#oneaday Day 919: Friendship Is Magic

I’ve been delving a little into the Brony community recently. As an open and “out” fan of My Little Pony: Friendship is Magic, I felt it behooved me (no pun intended… all right, maybe a little) to actually try and engage with the wider community of fans. As such, I Googled for Brony communities and came across the Friendship Is Magic forum, which I promptly signed up for.

I haven’t been an active member of a forum since, ooh, about 2006 or so, I guess, when I was a relatively well-known member of the Times Educational Supplement forums. They were a good place to blow off steam about educational and general life issues as well as just chatting to like-minded people from a pretty wide variety of backgrounds — albeit usually with an interest or involvement in the teaching profession. I haven’t logged in there for a very long time now for a multitude of reasons, just one of which is the fact that social media has mostly taken over the functions that dedicated online communities once had.

But I was determined to make a go of it on Friendship is Magic. I introduced myself in the relevant section and started replying to a few threads. While I don’t think I’ve made a “name” for myself as yet, I like to think that my relatively few contributions so far have been noticed — and meanwhile, it’s given me a good opportunity to observe the Brony community from within.

You see, I had no idea what a “Brony” really was. Who are these people? Are they actually anything like me, or is the only thing we have in common a love of a show that is ostensibly for little girls? I was hoping to find out through joining the forum — and, as an aside, keeping an eye on the results of the intriguing Brony Study research project, which has been aiming to clarify attitudes both towards the community from without, and towards various pertinent issues surrounding the fanbase from within.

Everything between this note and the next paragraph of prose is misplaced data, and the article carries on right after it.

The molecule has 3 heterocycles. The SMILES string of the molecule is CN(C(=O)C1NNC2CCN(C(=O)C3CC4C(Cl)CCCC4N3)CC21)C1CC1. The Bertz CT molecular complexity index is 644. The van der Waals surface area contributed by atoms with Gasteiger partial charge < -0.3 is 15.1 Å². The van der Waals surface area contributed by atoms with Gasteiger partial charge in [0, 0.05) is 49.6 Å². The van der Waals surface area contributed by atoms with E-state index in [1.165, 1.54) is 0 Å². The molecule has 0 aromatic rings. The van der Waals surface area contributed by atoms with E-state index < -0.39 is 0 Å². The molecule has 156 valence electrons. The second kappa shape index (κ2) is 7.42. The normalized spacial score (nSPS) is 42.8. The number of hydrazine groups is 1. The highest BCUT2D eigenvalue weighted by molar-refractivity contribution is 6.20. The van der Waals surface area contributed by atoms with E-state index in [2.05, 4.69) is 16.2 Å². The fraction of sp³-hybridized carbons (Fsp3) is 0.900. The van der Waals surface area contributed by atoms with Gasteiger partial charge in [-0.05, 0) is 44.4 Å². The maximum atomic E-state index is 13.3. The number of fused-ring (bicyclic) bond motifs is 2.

Thus far my (purely anecdotal) observations have been interesting. Bronies cover a wide and diverse array of human beings — young and old, male and female, and varying degrees removed from what society would deem “normality”. Some Bronies use 4chanesque dialect (“newfags”, “copypasta” et al), others use a clear, straightforward and polite means of communication. Some Bronies like to act “in character” and roleplay their original pony creations on the forum as a means of escapism; others are simply themselves; others still take the middle road and incorporate Ponyville dialect (“everypony”, “fillies and colts” et al) into their posts. Some Bronies love the show and actively participate in the huge creative community that has sprung up around it; some simply appreciate the content that others have created; others have no interest in it whatsoever.

In short, there’s not really a single unifying characteristic that it’s possible to point to and say “that’s a Brony” — besides an appreciation for My Little Pony: Friendship is Magic, of course, and a seemingly-genuine sense of tolerance, acceptance and understanding, regardless of a person’s background and regardless of the depth of their affection for the show and its surrounding subculture.